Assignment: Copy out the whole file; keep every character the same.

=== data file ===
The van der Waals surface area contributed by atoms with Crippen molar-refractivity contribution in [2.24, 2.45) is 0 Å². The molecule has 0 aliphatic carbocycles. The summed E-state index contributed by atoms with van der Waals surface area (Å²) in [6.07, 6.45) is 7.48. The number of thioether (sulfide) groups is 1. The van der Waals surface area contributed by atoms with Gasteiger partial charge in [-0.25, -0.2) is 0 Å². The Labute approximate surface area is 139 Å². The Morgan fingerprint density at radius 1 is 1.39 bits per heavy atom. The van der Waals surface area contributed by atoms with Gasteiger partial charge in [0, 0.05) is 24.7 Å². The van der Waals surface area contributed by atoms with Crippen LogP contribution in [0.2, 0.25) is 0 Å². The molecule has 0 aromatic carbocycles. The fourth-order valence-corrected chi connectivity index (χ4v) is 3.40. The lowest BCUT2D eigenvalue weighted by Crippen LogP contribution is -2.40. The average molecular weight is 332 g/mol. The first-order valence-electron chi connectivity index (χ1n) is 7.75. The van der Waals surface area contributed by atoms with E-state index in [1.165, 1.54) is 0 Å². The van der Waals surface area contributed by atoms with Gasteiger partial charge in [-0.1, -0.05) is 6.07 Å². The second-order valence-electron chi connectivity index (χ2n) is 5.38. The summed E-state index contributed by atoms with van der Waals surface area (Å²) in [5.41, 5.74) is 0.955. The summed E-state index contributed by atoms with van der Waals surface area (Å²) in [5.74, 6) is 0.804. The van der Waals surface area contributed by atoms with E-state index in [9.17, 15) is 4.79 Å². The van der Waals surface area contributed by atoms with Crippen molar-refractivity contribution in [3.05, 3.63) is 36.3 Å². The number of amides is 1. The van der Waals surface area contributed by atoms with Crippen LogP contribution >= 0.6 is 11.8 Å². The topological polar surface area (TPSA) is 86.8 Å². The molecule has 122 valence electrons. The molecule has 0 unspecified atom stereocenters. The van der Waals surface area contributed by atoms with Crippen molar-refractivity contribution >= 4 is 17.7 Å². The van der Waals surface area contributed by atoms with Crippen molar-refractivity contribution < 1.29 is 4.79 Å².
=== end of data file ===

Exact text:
The van der Waals surface area contributed by atoms with Crippen molar-refractivity contribution in [2.24, 2.45) is 0 Å². The molecule has 0 aliphatic carbocycles. The summed E-state index contributed by atoms with van der Waals surface area (Å²) in [6.07, 6.45) is 7.48. The number of thioether (sulfide) groups is 1. The van der Waals surface area contributed by atoms with Gasteiger partial charge in [-0.25, -0.2) is 0 Å². The Labute approximate surface area is 139 Å². The Morgan fingerprint density at radius 1 is 1.39 bits per heavy atom. The van der Waals surface area contributed by atoms with Gasteiger partial charge in [0, 0.05) is 24.7 Å². The van der Waals surface area contributed by atoms with Crippen LogP contribution in [0.2, 0.25) is 0 Å². The molecule has 0 aromatic carbocycles. The fourth-order valence-corrected chi connectivity index (χ4v) is 3.40. The lowest BCUT2D eigenvalue weighted by Crippen LogP contribution is -2.40. The average molecular weight is 332 g/mol. The first-order valence-electron chi connectivity index (χ1n) is 7.75. The van der Waals surface area contributed by atoms with E-state index in [1.165, 1.54) is 0 Å². The van der Waals surface area contributed by atoms with Gasteiger partial charge in [-0.1, -0.05) is 6.07 Å². The second-order valence-electron chi connectivity index (χ2n) is 5.38. The summed E-state index contributed by atoms with van der Waals surface area (Å²) in [5.41, 5.74) is 0.955. The summed E-state index contributed by atoms with van der Waals surface area (Å²) in [5.74, 6) is 0.804. The van der Waals surface area contributed by atoms with E-state index in [9.17, 15) is 4.79 Å². The van der Waals surface area contributed by atoms with Crippen molar-refractivity contribution in [3.05, 3.63) is 36.3 Å². The number of amides is 1. The van der Waals surface area contributed by atoms with Crippen LogP contribution >= 0.6 is 11.8 Å². The topological polar surface area (TPSA) is 86.8 Å². The molecule has 122 valence electrons. The molecule has 0 unspecified atom stereocenters. The van der Waals surface area contributed by atoms with Crippen molar-refractivity contribution >= 4 is 17.7 Å². The van der Waals surface area contributed by atoms with Crippen molar-refractivity contribution < 1.29 is 4.79 Å².